NewCo Shift
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NewCo Shift

Vegetarian diets are not going to save the planet.

I apologize for this.
  1. Does it allow you to do most of your food shopping at the grocery store?
  2. Does it require just eliminating one or two things from your diet or, alternatively, eliminating all but a few things?
  3. Does it excuse you from making substantial shifts in your diet as the seasons progress?
An opportunity to feed hipsters to my pigs.
  • Winter: it’s going to be mostly meat, root veggies, and stored grains/flours on the menu; we’re no longer spending energy heating greenhouses in the dead of winter to produce February tomatoes. Venison, grass-fed beef, turkeys, lambs, and ducks are all slaughtered in the Fall after they’ve fattened on windfall fruit and leftovers from tree and grain harvests. With outdoor temps at and in some cases well below freezing, the energy costs for storing meats are minimal.
  • Spring: the urban gardens start churning out early-season leafy produce while the food forests cart in wild edibles (ramps, morels, chanterelles, chicken of the woods, lambs quarters, plantain, dandelion) by the hogshead. Strawberries are only available for about six weeks, but they’re impossibly delicious. Eggs are everywhere and cheap in the Spring flush, and stewing hens aged out of the egg-laying rotation and roosters replace the heavy red meats of winter, but in much smaller numbers.
  • Summer: at prime ripening time, all the favorite farmers market staples are back. The urban gardens are putting out the familiar melons, tomatoes, eggplants, sweet corn, okra, and peppers while the a dizzying array of perennial tree/bush fruits march in from the forests: elderberry, huckleberry, chokecherry, blueberry, blackberry, cherries, grapes, peaches and all the jams, jellies, spreads, pies, and tarts that love them. Honey and sorghum harvests come toward the end of the season, providing sweetness throughout the rest of the year.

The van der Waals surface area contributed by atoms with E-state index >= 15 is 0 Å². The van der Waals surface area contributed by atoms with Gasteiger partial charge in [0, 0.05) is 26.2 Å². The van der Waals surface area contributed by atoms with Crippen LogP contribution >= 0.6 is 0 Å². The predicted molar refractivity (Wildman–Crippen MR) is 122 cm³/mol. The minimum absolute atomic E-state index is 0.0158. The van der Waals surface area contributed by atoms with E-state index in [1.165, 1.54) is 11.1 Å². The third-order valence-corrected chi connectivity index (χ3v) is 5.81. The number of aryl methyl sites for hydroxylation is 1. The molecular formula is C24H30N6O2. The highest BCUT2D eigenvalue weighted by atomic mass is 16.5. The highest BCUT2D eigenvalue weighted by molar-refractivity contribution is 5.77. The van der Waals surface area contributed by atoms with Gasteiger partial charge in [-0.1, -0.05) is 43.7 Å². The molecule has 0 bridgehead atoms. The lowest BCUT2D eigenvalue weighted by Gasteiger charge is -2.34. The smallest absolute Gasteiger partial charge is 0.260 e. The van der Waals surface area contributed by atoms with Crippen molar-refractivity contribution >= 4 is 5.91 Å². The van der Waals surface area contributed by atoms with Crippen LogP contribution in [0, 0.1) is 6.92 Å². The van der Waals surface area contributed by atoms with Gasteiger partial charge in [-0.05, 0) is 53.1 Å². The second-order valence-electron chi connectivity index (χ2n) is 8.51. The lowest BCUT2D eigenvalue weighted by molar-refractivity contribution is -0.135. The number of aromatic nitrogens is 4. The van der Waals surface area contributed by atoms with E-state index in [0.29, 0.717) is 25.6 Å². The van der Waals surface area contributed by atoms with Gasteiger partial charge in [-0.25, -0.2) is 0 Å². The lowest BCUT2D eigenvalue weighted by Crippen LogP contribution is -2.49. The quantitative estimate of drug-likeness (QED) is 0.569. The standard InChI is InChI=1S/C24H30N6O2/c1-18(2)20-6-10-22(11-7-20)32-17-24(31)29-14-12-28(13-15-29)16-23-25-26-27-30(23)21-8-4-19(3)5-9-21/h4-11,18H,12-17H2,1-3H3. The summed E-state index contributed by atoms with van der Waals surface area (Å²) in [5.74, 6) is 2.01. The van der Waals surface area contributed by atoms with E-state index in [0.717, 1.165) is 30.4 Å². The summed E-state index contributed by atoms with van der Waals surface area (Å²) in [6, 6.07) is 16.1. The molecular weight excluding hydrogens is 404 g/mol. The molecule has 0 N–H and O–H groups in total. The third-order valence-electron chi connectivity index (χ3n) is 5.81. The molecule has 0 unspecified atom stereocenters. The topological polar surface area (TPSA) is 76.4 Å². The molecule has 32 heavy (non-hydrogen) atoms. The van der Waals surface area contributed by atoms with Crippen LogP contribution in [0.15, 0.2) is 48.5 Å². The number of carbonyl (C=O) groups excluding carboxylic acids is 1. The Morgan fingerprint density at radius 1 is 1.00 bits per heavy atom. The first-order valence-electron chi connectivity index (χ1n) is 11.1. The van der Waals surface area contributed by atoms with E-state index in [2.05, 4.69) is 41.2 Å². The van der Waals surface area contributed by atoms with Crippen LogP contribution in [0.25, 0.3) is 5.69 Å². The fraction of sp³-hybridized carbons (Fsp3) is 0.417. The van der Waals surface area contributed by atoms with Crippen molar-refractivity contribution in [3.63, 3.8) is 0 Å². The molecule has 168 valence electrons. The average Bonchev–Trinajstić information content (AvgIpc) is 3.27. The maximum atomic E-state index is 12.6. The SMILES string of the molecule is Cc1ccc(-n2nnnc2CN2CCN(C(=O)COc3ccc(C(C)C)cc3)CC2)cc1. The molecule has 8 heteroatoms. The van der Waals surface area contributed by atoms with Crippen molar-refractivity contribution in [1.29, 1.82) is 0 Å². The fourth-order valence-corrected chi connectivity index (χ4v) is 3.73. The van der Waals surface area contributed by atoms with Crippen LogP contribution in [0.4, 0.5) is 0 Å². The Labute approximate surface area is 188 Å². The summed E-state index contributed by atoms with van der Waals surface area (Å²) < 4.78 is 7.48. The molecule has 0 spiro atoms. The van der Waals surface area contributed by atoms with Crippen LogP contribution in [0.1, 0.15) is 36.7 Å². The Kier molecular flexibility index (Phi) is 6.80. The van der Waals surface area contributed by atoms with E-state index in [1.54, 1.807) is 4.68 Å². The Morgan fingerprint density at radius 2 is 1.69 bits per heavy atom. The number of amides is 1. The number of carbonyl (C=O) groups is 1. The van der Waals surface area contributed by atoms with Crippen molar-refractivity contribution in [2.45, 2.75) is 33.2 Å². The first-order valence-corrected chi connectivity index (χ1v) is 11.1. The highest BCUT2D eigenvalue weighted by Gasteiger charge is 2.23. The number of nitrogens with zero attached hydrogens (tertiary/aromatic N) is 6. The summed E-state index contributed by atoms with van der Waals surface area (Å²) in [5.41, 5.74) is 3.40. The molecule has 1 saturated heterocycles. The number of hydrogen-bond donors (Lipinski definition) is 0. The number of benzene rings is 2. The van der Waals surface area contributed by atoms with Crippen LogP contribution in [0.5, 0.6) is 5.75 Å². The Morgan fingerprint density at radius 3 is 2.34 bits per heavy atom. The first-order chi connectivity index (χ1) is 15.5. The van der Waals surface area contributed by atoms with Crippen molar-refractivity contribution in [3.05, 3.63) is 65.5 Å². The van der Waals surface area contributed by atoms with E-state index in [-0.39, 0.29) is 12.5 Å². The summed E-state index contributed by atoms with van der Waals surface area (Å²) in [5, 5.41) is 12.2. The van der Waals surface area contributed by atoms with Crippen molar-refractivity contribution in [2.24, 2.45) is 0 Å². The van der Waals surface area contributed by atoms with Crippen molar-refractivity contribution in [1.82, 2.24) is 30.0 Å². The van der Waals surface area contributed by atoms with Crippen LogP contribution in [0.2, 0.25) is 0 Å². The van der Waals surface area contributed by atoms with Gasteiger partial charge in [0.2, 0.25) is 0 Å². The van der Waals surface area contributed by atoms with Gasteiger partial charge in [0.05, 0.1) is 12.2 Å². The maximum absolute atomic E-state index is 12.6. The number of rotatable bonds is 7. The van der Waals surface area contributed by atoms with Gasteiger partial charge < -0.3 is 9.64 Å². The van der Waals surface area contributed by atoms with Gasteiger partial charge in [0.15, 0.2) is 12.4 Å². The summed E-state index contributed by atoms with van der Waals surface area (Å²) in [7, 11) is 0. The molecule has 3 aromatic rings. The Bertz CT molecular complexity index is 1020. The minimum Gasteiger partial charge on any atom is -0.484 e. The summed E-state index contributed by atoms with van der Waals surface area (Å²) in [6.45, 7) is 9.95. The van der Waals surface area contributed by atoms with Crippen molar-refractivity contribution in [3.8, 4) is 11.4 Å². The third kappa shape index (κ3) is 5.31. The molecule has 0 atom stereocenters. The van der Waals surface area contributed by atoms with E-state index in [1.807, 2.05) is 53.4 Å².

• Fall: most of the staple harvests come in around this time; ancient grains grown between swales of guilded trees and rice harvested from chinampas in ponds are cut, processed, and ground in co-op mills along with huge tree harvests of hazelnut and chestnuts that have by and large replaced wheat flours. You will still enjoy pumpkin-everything, along with sunchoke, paw paw, cattail, and tuckahoe. Beer and bourbon are absolutely everywhere. Pigs, beeves, lamb, chickens, and ducks in the food forests are all fattened on windfall acorns, fruit, and grains that would have otherwise rotted on the ground and gone to waste.
“We will do nasty, nasty things for corn.”
  1. Satisfied with delaying the inevitable via industrial or organic “traditional” agriculture while people pray for World War III or a good hearty plague to nudge the population’s growth curve in the right direction.
  2. Insisting that we all join eco-villages or hippie communes, commit to 100% raw vegan diets, live in yurts, sleep with each others’ non-spouse lifepartners, and wind up with pink eye.



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Chris Newman

Building a new, accessible, open, and democratic food economy in the Chesapeake Bay region @ Sylvanaqua Farms